A statistical theorem given by the English statistician and philosopher Thomas Bayes in the 1700s continues to be a guiding light for scientists and analysts across the world. Today, Bayesian thinking finds application in medicine, science, technology, and several other disciplines and continues to influence our worldview and resultant actions strongly.  Thomas’ Bayes idea was strikingly simple. According to Bayes, the probability of a hypothesis being true depends on two conditions: how reasonable it is based on what we already know (the prior knowledge) and how well it fits new evidence. Thus, Bayesian thinking differs from traditional hypothesis testing in that the former includes the prior knowledge before jumping to conclusions. With the preliminary introduction in mind, let us dive into a bit more detail about Bayesian statistics. Bayesian Statistics In simple terms, Bayesian statistics apply probabilities to statistical problems to update prior beliefs in light of the evidence of new data. The probability expresses a degree of belief in a specific event. The degree of belief may be based on previous knowledge about the event based on personal assumptions or results of prior experiments. Bayesian statistics use the Bayes’ Theorem to compute probabilities. The Bayes’ Theorem, in turn, describes the conditional probability of an event based on new evidence and prior information related to the event. With that in mind, let us brush up on the fundamental concept of conditional probability before we understand Bayes’ Theorem in depth. Conditional Probability Conditional probability can be defined as the likelihood of an event or outcome based on the occurrence of a previous event or outcome. It is calculated by multiplying the probability of the prior event by the probability of the subsequent or conditional event.  Let’s take a look at an example to understand the concept better. Event A is that a family planning an outing will go on a picnic. There is an 80% chance that the family will go on the picnic. Event B is that it will rain on the day the family goes out on a picnic. The weather forecast says that there is a 60% chance of precipitation on the picnic day. Hence, the probability (P) that the family goes on the picnic and it rains is calculated as follows: P (Picnic and rain) = P (Rain | Picnic) P (Picnic) = (0.60) * (0.80) = 0.48 In the above example, conditional probability looks at the two events A and B in relationship with one another, that is, the probability that the family does go to the picnic and it also rains on the same day. Hence, conditional probability differs from unconditional probability because the latter refers to the likelihood of occurrence of an event regardless of whether any other event or events have taken place or any other conditions are present. The formula for conditional probability The formula for conditional probability comes from the probability multiplication rule : P (A and B) or P (A U B) = P ( B given A) or P (B | A) * P (A)  In the above equation, P (A and B) is the joint probability, referring to the likelihood of two or more events occurring simultaneously. It is also written as P (A,B). Here’s how to deduce the conditional probability equation from the multiplication rule: Step 1: Write down the multiplication rule. P (A and B) = P (B | A) * P (A)  Step 2: Divide both sides of the equation by P (A). P (A and B) / P (A) = P (B | A) * P (A) / P (A) Step 3: Cancel P (A) on the right side of the equation. P (A and B) / P (A) = P (B | A) Step 4: Rewrite the equation. P (A and B) = P (B | A) / P (A) Thus, the formula for conditional probability is given as: P (A and B) = P (B | A) / P (A) Bayes’ Theorem Using Bayes’ Theorem, we can update our beliefs and convictions based on new and relevant pieces of evidence. For instance, if we are trying to figure out the probability of a given person having cancer, we would generally assume it to be the percentage of the population that has cancer. However, if we introduce extra evidence, such as the person in question is a regular smoker, we can update our perception (and hence the probability) since the probability of having cancer is higher if an individual is a smoker. Hence, we utilize both our prior knowledge and the additional evidence to improve our estimations. The formula for Bayes’ Theorem Source The above equation is the Bayes’ rule. Now, let us look into the stepwise derivation of the Bayes’ Theorem equation. Step 1: Consider two events, A and B. A is the event whose probability we want to calculate and B is the additional evidence that is related to A. Step 2: Write down the relationship between the joint probability and conditional probability of events A and B. P (A,B) = P (A | B) * P(B) = P (B,A) = P (B | A) * P(A) Step 3: Set the two conditional probability terms equal to each other. P (A | B) * P(B) = P (B | A) * P(A) Step 4: Divide both sides of the equation by P (B). P (A | B) * P(B) / P (B) = P (B | A) * P(A) / P (B) Step 5: Cancel P (B) on the left side of the equation. P (A | B) = P (B | A) * P(A) / P (B) Thus, we get the formula of Bayes’ Theorem as follows: P (A | B) = P (B | A) * P(A) / P (B) Understanding the terms in the Bayes’ Theorem equation P (A | B) = P (B | A) * P(A) / P (B) P (A | B) is called the posterior probability or the probability we are trying to estimate. Based on the previous example, the posterior probability would be the probability of the person having cancer, given that the person is a regular smoker. P (B | A) is called the likelihood, referring to the probability of detecting the additional evidence, given our initial hypothesis. In the above example, the likelihood is the probability of the person being a smoker, given that the person has cancer. P (A) is the prior probability or the probability of our hypothesis without any additional evidence or information. In the above example, the prior probability is the probability of having cancer. P (B) is the marginal likelihood or the total probability of observing the evidence. In the context of the above example, the marginal likelihood is the probability of being a smoker. A Simple Example To Understand Bayes’ Theorem Using some hypothetical numbers in the previous example, we will see the effect of applying the Bayes’ Theorem. Suppose the probability of having cancer is 0.06, that is, 6% of the people have cancer. Now, say that the probability of being a smoker is 0.20 or 20% of people are smokers, and 30% of people with cancer are smokers. So, P (Smoker | Cancer) = 0.30. Initially, the probability of having cancer is simply 0.06 (prior). But using the new evidence, we can calculate P (Cancer | Smoker) = P ((Smoker | Cancer) * P (Cancer)) / P (Smoker) = (0.30*0.06) / (0.20) = 0.09. Learn data science courses online from the World’s top Universities. Earn Executive PG Programs, Advanced Certificate Programs, or Masters Programs to fast-track your career. Way Forward: Master the Concepts of Statistics for a Career in Data Science or Machine Learning upGrad’s higher EdTech learning platform has impacted over 500,000 working professionals worldwide with its plethora of courses and immersive learning experiences. With a 40,000+ learner base spread across 85+ countries, upGrad’s industry-relevant courses are guaranteed to advance your career in your field of choice. Master of Science in Data Science is an 18-months course imparting key skills in Statistics, Predictive Analysis, Machine Learning, Big Data Analytics, Data Visualization, etc. Program Highlights: Master’s Degree from Liverpool John Moores University and Executive PGP from IIIT Bangalore 500+ hours of content, 60+ case studies and projects, 20+ live sessions, 14+ programming languages and tools Industry networking, doubt resolution sessions, and learning support Advanced Certificate Program in Machine Learning and Deep Learning is a rigorous 6-months course with peer networking opportunities, hands-on projects, industry mentorship, and 360-degree career assistance. Program Highlights: Prestigious recognition from IIIT Bangalore 240+ hours of content, 5+ case studies, and projects, 24+ live sessions, coverage of 12 programming languages, tools, and libraries 1:8 group coaching sessions and 1:1 mentorship sessions with industry experts Conclusion  Bayesian thinking underpins several areas of human thinking, inquiry, and belief, even though most of us are unaware of it. From cancer screening and global warming to monetary policy and risk assessment and insurance, Bayesian thinking is fundamental. Even the famous British mathematician Alan Turing is believed to have employed the Bayesian approach to crack the German Enigma Code during the Second World War. Sign up with upGrad and further your knowledge of key statistical concepts and more!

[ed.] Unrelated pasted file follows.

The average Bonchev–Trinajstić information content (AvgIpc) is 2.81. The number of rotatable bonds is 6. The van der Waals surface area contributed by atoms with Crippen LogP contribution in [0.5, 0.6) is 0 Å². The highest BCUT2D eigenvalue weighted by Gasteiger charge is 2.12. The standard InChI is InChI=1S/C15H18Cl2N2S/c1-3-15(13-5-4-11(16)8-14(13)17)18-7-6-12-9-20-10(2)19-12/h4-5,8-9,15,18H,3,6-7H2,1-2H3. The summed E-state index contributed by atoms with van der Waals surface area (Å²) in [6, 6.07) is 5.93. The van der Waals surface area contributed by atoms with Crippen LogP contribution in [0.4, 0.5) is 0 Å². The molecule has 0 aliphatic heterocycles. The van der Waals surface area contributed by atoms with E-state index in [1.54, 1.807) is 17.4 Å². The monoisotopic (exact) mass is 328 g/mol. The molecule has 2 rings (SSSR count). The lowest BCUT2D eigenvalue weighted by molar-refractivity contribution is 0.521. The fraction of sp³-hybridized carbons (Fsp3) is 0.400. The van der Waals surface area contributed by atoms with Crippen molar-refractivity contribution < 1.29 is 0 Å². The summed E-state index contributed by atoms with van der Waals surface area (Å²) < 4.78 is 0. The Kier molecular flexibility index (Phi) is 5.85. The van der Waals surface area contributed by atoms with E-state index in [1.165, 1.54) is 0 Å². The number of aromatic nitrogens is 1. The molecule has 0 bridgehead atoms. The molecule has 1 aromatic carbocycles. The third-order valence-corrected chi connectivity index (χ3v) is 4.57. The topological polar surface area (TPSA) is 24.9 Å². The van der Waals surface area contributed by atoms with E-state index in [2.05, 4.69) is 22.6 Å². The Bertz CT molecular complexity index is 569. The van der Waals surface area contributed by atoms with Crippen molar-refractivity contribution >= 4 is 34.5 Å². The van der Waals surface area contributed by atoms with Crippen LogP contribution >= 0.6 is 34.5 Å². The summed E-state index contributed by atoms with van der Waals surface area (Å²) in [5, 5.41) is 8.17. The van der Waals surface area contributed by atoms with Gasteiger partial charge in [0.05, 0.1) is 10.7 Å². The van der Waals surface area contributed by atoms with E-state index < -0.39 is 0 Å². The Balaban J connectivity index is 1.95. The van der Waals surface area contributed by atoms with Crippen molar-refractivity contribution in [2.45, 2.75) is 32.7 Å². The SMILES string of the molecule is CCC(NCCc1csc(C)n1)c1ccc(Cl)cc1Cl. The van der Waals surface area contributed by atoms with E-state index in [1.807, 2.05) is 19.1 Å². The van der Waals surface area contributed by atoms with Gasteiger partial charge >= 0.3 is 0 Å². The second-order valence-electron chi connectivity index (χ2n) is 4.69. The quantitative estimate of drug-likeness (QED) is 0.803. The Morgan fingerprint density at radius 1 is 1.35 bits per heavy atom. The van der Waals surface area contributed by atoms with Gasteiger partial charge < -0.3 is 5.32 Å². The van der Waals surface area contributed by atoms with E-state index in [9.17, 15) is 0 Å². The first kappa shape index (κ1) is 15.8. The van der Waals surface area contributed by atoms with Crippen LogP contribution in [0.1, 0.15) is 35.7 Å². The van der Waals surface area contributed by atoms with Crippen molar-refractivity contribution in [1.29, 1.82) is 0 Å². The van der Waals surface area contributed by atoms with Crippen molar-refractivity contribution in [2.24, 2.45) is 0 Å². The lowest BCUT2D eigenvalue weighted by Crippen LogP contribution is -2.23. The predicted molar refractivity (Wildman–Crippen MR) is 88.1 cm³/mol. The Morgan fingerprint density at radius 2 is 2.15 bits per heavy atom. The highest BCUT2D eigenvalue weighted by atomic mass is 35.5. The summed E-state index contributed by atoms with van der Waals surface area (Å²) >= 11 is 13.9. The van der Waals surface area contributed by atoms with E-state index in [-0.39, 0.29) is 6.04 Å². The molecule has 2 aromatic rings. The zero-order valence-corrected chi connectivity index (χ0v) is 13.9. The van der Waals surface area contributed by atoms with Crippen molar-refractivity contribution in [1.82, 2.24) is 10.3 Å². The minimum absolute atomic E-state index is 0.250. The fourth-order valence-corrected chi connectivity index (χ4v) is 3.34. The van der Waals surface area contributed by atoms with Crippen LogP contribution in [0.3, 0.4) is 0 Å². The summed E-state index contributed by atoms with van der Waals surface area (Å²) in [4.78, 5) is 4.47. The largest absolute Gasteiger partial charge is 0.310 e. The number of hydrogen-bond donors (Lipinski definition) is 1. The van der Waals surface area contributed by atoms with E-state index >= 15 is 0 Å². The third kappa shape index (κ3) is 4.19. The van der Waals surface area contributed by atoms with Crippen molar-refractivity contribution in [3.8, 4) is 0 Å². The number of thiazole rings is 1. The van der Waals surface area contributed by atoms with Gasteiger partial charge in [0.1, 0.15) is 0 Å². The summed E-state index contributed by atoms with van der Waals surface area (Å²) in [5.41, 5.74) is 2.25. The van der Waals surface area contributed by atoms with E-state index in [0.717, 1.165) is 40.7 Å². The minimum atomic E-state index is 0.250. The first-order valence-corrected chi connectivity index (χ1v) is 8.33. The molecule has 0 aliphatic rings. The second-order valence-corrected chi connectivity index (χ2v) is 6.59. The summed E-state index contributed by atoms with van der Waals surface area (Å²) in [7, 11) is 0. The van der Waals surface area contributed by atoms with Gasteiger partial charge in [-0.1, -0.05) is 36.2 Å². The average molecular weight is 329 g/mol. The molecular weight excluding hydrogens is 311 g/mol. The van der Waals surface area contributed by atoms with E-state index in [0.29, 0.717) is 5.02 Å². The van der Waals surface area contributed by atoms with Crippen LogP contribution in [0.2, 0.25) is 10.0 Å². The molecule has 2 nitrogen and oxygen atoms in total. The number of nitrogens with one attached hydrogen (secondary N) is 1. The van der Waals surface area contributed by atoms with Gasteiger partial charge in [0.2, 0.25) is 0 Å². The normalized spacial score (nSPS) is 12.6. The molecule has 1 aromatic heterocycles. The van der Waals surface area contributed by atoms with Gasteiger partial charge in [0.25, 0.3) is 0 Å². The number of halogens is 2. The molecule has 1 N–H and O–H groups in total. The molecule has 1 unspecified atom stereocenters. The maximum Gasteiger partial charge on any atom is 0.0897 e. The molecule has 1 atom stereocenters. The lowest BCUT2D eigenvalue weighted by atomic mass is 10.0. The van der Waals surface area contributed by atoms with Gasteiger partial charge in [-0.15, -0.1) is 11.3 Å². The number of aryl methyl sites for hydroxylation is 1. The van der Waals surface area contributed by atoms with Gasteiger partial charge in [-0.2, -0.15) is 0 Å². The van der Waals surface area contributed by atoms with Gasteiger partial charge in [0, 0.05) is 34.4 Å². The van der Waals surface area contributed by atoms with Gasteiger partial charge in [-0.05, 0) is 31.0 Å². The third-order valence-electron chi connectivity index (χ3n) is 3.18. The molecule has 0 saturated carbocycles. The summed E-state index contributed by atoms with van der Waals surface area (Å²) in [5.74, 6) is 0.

by Karan Kurani